Director: Rick Alverson
Runtime: 96 minutes
Although they have the hilarious Tim & Eric’s Billion Dollar Movie at Sundance, Tim Heidecker and Eric Wareheim are involved in a vastly different project. Directed by Rick Alverson, The Comedy is a dark character piece featuring Heidecker as an uncivil Brooklyn hipster who throws out racist jokes and vulgar quips with a generally unpleasant demeanor. Produced by the popular music label Jagjaguwar, outside of Wareheim, some of Swanson’s friends also include Will Sheff of Okkervil River and James Murphy of LCD Soundsystem.
Swanson (Heidecker) lives on a boat with his only mode of transportation being a smaller boat. His dad is in a hospital, but instead of bonding with him, he insults the doctor. He hangs out on his friends couch, but mostly just makes fun of the “loser” in the group. He begins working for a landscaping company, but that soon vanishes as he downgrades to dishwasher at a restaurant, where he begins a relationship by finally meeting someone with his easily offensive sense of humor (in one of the most hilarious meet-cutes I’ve seen).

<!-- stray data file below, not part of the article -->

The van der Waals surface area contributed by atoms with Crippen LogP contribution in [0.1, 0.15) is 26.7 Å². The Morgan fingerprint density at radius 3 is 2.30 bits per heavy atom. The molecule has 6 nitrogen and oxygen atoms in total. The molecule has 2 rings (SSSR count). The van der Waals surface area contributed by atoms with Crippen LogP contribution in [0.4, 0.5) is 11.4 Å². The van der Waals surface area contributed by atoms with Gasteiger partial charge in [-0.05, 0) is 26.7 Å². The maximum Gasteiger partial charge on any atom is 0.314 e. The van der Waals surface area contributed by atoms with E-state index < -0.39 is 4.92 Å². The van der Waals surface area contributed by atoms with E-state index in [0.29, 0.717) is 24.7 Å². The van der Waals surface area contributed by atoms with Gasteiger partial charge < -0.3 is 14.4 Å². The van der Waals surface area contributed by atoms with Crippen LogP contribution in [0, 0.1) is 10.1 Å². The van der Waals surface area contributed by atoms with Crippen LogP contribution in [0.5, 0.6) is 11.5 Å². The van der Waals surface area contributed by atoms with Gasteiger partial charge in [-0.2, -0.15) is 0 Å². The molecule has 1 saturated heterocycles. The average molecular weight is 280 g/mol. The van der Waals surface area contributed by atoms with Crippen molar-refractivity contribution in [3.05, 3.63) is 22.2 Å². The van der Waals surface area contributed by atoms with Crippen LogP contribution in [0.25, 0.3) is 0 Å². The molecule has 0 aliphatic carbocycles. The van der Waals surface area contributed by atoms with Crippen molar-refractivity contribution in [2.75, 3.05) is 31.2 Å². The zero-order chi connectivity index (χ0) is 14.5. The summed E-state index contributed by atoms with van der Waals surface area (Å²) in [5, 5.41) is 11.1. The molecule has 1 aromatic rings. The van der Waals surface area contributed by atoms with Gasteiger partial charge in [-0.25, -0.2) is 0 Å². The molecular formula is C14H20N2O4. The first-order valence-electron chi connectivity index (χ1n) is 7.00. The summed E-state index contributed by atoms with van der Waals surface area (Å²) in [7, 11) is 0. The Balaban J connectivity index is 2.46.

It is rare to see character study focused someone with such unredeemable qualities, making it one reason I found this to be daring. As one of the few laughing in my theater due to how far the envelope was pushed, it wasn’t a surprise to see many others being visibly upset. By keeping the frame tight on its characters and holding many shots to an uncomfortable length, Alverson gives off a fitting claustrophobic vibe.
The Comedy could have used a little more meat on its bones, as there are a number of scenes that feel like they are saying the same thing. But due to the fearless approach, it is worth seeing for anyone that would like a rawer take from the Rough House team (of Eastbound & Down, Observe & Report, etc). Raffi Asdourian and I recorded our thoughts on video, which can be seen below.
Since any New York City cinephile has a nearly suffocating wealth of theatrical options, we figured it’d be best to compile some of the more worthwhile repertory showings into one handy list. Displayed below are a few of the city’s most reliable theaters and links to screenings of their weekend offerings — films you’re not […]
Latest posts from The Film Stage